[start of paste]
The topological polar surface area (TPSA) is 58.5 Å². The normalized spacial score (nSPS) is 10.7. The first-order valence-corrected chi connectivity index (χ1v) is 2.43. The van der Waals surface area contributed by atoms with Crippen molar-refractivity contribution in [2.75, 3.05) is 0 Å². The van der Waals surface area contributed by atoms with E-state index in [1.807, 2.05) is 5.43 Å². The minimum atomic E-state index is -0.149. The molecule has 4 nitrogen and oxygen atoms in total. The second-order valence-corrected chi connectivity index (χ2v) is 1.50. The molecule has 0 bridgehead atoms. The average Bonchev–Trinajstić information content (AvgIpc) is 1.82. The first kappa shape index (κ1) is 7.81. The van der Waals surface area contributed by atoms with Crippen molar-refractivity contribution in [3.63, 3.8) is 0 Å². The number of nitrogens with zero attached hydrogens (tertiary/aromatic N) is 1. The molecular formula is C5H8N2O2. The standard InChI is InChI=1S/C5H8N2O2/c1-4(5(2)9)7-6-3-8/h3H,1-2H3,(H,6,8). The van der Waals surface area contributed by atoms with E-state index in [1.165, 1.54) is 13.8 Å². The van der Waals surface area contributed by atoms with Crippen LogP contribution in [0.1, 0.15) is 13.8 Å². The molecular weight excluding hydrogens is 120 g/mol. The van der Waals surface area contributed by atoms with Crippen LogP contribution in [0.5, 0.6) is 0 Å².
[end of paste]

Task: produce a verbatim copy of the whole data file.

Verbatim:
The topological polar surface area (TPSA) is 58.5 Å². The normalized spacial score (nSPS) is 10.7. The first-order valence-corrected chi connectivity index (χ1v) is 2.43. The van der Waals surface area contributed by atoms with Crippen molar-refractivity contribution in [2.75, 3.05) is 0 Å². The van der Waals surface area contributed by atoms with E-state index in [1.807, 2.05) is 5.43 Å². The minimum atomic E-state index is -0.149. The molecule has 4 nitrogen and oxygen atoms in total. The second-order valence-corrected chi connectivity index (χ2v) is 1.50. The molecule has 0 bridgehead atoms. The average Bonchev–Trinajstić information content (AvgIpc) is 1.82. The first kappa shape index (κ1) is 7.81. The van der Waals surface area contributed by atoms with Crippen molar-refractivity contribution in [3.63, 3.8) is 0 Å². The number of nitrogens with zero attached hydrogens (tertiary/aromatic N) is 1. The molecular formula is C5H8N2O2. The standard InChI is InChI=1S/C5H8N2O2/c1-4(5(2)9)7-6-3-8/h3H,1-2H3,(H,6,8). The van der Waals surface area contributed by atoms with E-state index in [1.165, 1.54) is 13.8 Å². The van der Waals surface area contributed by atoms with Crippen LogP contribution in [0.1, 0.15) is 13.8 Å². The molecular weight excluding hydrogens is 120 g/mol. The van der Waals surface area contributed by atoms with Crippen LogP contribution in [0.5, 0.6) is 0 Å².